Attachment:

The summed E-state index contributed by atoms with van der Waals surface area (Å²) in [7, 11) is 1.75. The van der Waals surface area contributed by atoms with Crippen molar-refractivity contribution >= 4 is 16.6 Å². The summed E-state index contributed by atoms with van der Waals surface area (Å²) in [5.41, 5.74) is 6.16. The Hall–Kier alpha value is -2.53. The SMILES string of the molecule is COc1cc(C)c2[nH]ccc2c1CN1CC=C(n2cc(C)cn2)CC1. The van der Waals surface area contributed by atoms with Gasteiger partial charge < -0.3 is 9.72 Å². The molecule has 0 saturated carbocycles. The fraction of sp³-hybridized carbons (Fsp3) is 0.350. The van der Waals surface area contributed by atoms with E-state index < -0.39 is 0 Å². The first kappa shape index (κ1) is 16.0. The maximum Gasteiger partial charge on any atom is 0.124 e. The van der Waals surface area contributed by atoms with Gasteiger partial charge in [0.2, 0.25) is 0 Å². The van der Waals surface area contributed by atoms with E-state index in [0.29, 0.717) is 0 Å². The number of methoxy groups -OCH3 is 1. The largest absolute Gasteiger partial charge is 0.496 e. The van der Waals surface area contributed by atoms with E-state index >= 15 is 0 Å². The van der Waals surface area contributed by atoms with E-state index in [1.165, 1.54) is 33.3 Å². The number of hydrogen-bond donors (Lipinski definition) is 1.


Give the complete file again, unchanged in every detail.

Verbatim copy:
The summed E-state index contributed by atoms with van der Waals surface area (Å²) in [7, 11) is 1.75. The van der Waals surface area contributed by atoms with Crippen molar-refractivity contribution >= 4 is 16.6 Å². The summed E-state index contributed by atoms with van der Waals surface area (Å²) in [5.41, 5.74) is 6.16. The Hall–Kier alpha value is -2.53. The SMILES string of the molecule is COc1cc(C)c2[nH]ccc2c1CN1CC=C(n2cc(C)cn2)CC1. The van der Waals surface area contributed by atoms with Gasteiger partial charge < -0.3 is 9.72 Å². The molecule has 0 saturated carbocycles. The fraction of sp³-hybridized carbons (Fsp3) is 0.350. The van der Waals surface area contributed by atoms with E-state index < -0.39 is 0 Å². The first kappa shape index (κ1) is 16.0. The maximum Gasteiger partial charge on any atom is 0.124 e. The van der Waals surface area contributed by atoms with Gasteiger partial charge in [0.2, 0.25) is 0 Å². The van der Waals surface area contributed by atoms with E-state index in [0.29, 0.717) is 0 Å². The number of methoxy groups -OCH3 is 1. The largest absolute Gasteiger partial charge is 0.496 e. The van der Waals surface area contributed by atoms with E-state index >= 15 is 0 Å². The van der Waals surface area contributed by atoms with E-state index in [1.165, 1.54) is 33.3 Å². The number of hydrogen-bond donors (Lipinski definition) is 1.